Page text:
The U.K. Government has responded to concerns about increasingly noisy cars, and their health impact on communities from the noise pollution, by developing a national vehicle noise camera project. The planned network of noise cameras will enable authorities to more easily enforce against drivers breaking the law when they rev engines unnecessarily or use illegal modifications.
The U.K. Government has invested over a quarter of a million pounds (approximately $315,000) to prove the technology through trial and evaluation. The trial will be led by the Atkins-Jacobs Joint Venture (JV), previously formed to provide technical consultancy expertise, design and asset management to government clients.
The trial will see cameras with audio sensors and automated number plate recognition technology rolled out to automatically detect illegal noisy vehicles and capture evidence to support enforcement by police and local authorities.
Ahead of the full trial being rolled out, this week Transport Secretary Grant Shapps took part in a test track session in Bedford, U.K., to see the noise camera technology in action. Grant Shapps has invited Members of Parliament to submit applications to run the trials in their local area and four locations across the country will be selected initially.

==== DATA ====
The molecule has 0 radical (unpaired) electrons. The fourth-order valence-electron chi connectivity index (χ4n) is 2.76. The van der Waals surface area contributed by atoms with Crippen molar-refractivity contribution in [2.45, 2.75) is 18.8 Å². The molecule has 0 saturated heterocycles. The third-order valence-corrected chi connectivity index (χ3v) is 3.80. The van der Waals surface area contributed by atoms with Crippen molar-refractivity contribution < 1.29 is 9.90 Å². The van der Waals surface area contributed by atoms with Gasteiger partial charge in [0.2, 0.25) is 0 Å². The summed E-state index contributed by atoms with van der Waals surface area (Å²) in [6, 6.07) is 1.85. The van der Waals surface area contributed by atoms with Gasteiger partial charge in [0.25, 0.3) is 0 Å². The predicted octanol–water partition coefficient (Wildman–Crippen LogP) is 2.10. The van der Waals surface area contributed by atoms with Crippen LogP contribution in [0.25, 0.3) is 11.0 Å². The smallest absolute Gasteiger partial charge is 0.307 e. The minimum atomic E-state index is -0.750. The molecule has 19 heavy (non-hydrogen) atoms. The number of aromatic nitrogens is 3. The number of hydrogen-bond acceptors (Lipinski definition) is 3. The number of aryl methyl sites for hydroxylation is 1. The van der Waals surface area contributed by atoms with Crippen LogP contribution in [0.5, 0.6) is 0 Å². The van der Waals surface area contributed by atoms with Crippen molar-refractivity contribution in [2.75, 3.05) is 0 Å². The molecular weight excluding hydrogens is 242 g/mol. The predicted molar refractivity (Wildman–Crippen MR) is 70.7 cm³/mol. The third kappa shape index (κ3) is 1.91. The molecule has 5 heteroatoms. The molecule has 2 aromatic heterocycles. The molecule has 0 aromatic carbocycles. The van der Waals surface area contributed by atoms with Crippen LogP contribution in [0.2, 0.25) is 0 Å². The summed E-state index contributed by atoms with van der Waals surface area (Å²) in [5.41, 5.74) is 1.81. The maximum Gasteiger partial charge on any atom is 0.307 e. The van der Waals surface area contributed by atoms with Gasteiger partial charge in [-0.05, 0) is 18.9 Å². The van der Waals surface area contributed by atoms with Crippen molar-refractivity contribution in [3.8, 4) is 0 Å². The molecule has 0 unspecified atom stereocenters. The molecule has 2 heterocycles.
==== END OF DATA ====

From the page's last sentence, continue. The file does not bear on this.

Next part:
“We want all those in Britain’s noisiest streets, who are kept up at night by unbearable revving engines, to come forward to test this innovative technology," said Grant Shapps.
“For too long, rowdy drivers have been able to get away with disturbing our communities with illegal noisy vehicles. It’s time we clamp down on this nuisance, banish the boy racer and restore peace and quiet to local streets.”
“This scheme is a critical development for people living in areas affected by anti-social driving,” explains Atkins-Jacobs JV Practice Director Andrew Pearce. “It demonstrates how we can use technology to take a highly targeted approach to solving these problems.”
“Testing different noise measurement technologies with a range of vehicles in this controlled environment means we can ensure tickets are only sent to drivers with illegal and anti-social cars or bikes. Highway authorities will be able to automate noise enforcement and get on top of the problem without using up valuable police resources.”
“Excessively noisy vehicles cause unnecessary disturbance, stress and anxiety to many, and in some cases physical pain. They disrupt the environment and people’s peaceful enjoyment of their homes and public places," said Noise Abatement Society Chief Executive Gloria Elliott OBE. “Communities across the UK are increasingly suffering from this entirely avoidable blight. The Noise Abatement Society applauds rigorous, evidence-based solutions to address this issue and protect the public.”